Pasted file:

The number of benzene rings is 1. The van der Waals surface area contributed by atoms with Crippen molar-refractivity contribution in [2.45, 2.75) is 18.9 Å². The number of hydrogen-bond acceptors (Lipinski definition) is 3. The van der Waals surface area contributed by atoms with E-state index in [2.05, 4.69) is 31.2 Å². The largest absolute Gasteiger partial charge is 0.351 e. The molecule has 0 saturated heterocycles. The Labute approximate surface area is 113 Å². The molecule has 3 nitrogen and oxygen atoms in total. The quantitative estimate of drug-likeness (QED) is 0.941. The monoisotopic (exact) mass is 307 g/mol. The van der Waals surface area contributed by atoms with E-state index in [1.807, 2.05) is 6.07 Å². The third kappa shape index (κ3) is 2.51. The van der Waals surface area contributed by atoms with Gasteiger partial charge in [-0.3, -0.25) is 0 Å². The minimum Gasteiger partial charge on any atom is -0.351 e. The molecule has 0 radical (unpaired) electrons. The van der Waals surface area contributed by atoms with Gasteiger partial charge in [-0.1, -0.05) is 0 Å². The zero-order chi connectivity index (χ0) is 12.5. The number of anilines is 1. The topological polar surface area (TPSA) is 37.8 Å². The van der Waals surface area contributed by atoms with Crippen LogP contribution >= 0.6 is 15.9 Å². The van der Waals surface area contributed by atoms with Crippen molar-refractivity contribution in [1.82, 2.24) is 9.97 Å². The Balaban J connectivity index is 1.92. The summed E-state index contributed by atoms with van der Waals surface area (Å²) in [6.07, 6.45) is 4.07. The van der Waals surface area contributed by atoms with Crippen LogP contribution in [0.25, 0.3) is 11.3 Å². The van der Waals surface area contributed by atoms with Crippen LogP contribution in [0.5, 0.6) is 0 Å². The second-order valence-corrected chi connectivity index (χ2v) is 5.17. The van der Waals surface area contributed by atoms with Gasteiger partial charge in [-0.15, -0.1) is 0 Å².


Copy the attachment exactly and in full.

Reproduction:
The number of benzene rings is 1. The van der Waals surface area contributed by atoms with Crippen molar-refractivity contribution in [2.45, 2.75) is 18.9 Å². The number of hydrogen-bond acceptors (Lipinski definition) is 3. The van der Waals surface area contributed by atoms with E-state index in [2.05, 4.69) is 31.2 Å². The largest absolute Gasteiger partial charge is 0.351 e. The molecule has 0 saturated heterocycles. The Labute approximate surface area is 113 Å². The molecule has 3 nitrogen and oxygen atoms in total. The quantitative estimate of drug-likeness (QED) is 0.941. The monoisotopic (exact) mass is 307 g/mol. The van der Waals surface area contributed by atoms with E-state index in [1.807, 2.05) is 6.07 Å². The third kappa shape index (κ3) is 2.51. The van der Waals surface area contributed by atoms with Gasteiger partial charge in [-0.3, -0.25) is 0 Å². The minimum Gasteiger partial charge on any atom is -0.351 e. The molecule has 0 radical (unpaired) electrons. The van der Waals surface area contributed by atoms with Gasteiger partial charge in [-0.1, -0.05) is 0 Å². The zero-order chi connectivity index (χ0) is 12.5. The number of anilines is 1. The topological polar surface area (TPSA) is 37.8 Å². The van der Waals surface area contributed by atoms with Crippen LogP contribution >= 0.6 is 15.9 Å². The van der Waals surface area contributed by atoms with Crippen molar-refractivity contribution in [1.82, 2.24) is 9.97 Å². The Balaban J connectivity index is 1.92. The summed E-state index contributed by atoms with van der Waals surface area (Å²) in [6.07, 6.45) is 4.07. The van der Waals surface area contributed by atoms with Crippen LogP contribution in [0.25, 0.3) is 11.3 Å². The van der Waals surface area contributed by atoms with Crippen LogP contribution in [0.5, 0.6) is 0 Å². The second-order valence-corrected chi connectivity index (χ2v) is 5.17. The van der Waals surface area contributed by atoms with Gasteiger partial charge in [-0.15, -0.1) is 0 Å².